Twenty five years after the Tiananmen Square massacre, a remarkable collection of photographs documenting the events surrounding the government crackdown on pro-democracy protesters has been listed for sale on AbeBooks.com.
Sixty-five photographs from the student-led protests in Beijing are for sale from Upper Valley Books & Paper in Ascutney, Vermont, for $6,500. The collection includes 12 black and white photographs, and 53 color photographs.
The images were taken between late April and June 1989. The photographer, or photographers, are unknown. The photographs were formerly the property of Wang Dan, one of the student leaders of the pro-democracy movement. Photographs and other materials relating to the Tiananmen protests have been suppressed by the Chinese government.
These photos shows marches, rallies, banners, hand-made posters, signs and cartoons, as well as memorials to the dead after the protests were crushed by the Chinese government on June 3 and 4.
“Most of these photographs were printed in December 1990, and stamped thus, long after the protest movement was smothered,” John Waite of Upper Valley Books & Paper wrote in an email. “This indicates the film likely was smuggled out of China and later processed in the US or another English-speaking nation.”
The protests began in April following the death of Hu Yaobang, a leading proponent within the Chinese Communist Party for reform.
Wang Dang was arrested and held without trial for nearly two years. After his trial, he served another two years in prison before being expelled from China. He later studied at Harvard and now lives in the United States.
The images can be divided into four general categories:
- Marches and gatherings of protesters in Tiananmen Square;
- Posters, banners, signs, cartoons, and open letters displayed by the protesters;
- Protesters taking action against military or police vehicles prior to the crackdown on June 4;
- Marches and demonstrations by students, teachers, and government employees in the city of Hefei (Anhui Province) shortly after the crackdown in Beijing.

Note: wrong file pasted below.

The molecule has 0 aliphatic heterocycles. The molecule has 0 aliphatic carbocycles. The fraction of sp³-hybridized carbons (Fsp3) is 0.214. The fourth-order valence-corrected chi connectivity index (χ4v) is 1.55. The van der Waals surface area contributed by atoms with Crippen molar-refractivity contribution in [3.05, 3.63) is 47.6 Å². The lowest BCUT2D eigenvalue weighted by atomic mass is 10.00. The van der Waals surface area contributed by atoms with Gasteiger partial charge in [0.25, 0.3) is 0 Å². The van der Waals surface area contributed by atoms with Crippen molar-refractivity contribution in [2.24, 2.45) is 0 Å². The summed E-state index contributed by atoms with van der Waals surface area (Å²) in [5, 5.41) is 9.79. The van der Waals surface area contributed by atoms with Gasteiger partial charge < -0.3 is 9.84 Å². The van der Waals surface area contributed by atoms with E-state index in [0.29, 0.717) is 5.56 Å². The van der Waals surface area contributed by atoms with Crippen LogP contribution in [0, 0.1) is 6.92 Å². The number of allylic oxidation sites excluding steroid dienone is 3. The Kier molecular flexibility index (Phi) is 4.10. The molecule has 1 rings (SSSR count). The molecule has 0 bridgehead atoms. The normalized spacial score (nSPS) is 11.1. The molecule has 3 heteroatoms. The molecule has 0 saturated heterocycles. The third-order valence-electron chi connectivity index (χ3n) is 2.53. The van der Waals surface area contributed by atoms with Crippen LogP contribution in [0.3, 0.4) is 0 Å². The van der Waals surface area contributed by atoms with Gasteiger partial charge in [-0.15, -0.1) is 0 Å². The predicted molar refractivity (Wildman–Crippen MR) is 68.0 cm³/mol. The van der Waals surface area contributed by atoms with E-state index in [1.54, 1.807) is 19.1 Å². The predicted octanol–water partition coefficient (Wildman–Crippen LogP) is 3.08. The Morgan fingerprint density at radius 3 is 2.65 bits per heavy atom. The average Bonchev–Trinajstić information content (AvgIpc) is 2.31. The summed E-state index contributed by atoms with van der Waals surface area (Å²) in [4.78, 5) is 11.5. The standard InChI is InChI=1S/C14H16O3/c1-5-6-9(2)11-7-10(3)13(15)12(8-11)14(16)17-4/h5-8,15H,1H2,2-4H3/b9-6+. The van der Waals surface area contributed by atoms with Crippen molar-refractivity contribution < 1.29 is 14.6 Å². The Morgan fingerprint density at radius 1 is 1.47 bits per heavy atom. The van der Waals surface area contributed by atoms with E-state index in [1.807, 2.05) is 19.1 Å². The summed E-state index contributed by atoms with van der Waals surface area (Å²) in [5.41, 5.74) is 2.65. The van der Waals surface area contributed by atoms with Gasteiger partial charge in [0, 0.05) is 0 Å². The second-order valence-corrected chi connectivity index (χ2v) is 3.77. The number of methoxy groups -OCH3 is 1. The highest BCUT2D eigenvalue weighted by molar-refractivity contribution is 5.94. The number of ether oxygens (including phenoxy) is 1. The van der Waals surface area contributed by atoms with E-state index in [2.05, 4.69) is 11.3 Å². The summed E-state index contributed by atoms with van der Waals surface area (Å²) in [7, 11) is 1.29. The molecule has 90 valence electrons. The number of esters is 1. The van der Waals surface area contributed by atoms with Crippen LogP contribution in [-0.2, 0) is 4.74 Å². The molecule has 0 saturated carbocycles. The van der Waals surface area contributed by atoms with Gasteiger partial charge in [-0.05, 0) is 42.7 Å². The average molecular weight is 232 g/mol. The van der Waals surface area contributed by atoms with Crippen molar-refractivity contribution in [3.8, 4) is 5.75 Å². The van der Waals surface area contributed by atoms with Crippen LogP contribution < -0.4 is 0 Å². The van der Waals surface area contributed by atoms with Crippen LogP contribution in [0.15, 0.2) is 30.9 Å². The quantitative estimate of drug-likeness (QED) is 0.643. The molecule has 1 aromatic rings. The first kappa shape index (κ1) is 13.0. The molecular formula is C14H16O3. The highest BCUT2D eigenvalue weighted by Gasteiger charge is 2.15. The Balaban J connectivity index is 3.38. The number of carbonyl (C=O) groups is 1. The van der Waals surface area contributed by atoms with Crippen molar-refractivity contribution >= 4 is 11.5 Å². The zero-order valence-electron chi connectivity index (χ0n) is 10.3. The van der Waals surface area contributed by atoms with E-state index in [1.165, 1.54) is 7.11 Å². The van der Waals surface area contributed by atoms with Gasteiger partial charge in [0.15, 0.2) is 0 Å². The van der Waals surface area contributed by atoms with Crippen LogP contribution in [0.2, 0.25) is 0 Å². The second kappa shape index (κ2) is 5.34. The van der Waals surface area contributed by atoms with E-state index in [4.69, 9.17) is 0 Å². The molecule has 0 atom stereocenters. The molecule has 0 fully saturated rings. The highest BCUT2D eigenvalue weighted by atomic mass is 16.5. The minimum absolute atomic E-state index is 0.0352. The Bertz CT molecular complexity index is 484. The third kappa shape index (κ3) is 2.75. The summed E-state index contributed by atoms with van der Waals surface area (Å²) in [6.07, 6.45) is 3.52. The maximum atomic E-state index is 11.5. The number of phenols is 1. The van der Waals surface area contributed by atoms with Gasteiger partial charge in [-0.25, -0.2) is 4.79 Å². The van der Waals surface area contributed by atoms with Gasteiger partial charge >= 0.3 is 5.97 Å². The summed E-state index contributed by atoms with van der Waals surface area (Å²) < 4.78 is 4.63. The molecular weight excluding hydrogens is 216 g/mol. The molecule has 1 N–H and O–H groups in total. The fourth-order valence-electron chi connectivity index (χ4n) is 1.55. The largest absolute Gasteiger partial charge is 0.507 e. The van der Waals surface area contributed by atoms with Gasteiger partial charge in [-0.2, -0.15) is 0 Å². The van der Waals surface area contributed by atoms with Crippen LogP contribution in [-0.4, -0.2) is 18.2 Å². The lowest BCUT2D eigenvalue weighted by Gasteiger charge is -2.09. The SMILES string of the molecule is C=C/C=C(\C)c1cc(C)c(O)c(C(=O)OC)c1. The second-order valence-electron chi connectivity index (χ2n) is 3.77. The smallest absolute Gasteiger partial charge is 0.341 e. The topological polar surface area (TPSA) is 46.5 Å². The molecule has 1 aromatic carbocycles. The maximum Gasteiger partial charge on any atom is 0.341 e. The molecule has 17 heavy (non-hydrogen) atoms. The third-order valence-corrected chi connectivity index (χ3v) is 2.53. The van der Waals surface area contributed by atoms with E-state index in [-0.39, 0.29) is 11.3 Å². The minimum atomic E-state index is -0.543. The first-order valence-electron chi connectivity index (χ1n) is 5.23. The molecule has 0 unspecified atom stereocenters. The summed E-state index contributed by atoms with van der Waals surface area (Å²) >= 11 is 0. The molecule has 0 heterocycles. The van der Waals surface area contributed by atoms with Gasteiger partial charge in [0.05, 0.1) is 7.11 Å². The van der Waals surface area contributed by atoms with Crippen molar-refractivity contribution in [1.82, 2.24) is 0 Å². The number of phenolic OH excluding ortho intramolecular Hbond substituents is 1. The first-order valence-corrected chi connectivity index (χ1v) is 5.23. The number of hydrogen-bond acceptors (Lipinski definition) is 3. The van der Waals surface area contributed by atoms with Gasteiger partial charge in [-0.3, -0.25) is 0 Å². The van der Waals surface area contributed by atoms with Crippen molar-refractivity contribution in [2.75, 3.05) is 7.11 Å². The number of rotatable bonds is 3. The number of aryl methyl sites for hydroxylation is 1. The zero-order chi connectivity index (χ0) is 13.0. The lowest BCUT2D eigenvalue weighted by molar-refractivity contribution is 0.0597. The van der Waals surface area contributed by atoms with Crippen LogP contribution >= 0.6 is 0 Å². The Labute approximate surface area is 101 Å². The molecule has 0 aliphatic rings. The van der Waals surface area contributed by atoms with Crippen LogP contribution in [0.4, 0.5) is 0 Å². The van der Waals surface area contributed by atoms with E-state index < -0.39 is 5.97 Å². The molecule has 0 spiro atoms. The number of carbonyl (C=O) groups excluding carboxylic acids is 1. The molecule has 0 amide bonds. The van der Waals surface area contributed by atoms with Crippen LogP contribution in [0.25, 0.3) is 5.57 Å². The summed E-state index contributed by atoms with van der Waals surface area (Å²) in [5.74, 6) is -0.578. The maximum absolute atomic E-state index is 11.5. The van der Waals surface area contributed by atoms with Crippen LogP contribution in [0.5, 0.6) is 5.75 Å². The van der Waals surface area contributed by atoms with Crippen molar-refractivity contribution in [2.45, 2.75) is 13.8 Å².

There is also one black and white press photo of Wang Dan addressing the crowd in Tiananmen Square.
The hand-made banners document student groups from various universities and technical schools. The posters, banners, signs and cartoons show a range of political expressions and demands made by the student groups. These particular images are rare examples of the enormous amount of political ephemera generated by the various protest groups for the demonstrations.
The actions taken by protesters, either to defend themselves or provoke authorities, are not well-known in the West due to the Chinese government’s suppression of documentation relating to the events. Photographic evidence that some protesters acted violently and the varied nature of the actual politics of the protest groups is rare.
The crackdown by the government began on the night of 3 June with lethal violence against civilians in various locations around the city. Hundreds of protesters died that evening even before soldiers began to clear Tiananmen Square in the early hours of 4 June. The collection includes several photos of armored personnel carriers burning amid crowds of people, and images of an armored personnel carrier that has been commandeered by protesters.
By 5 June, the news of the events had spread to the West and the media began trying to piece together the events of the previous 48 hours.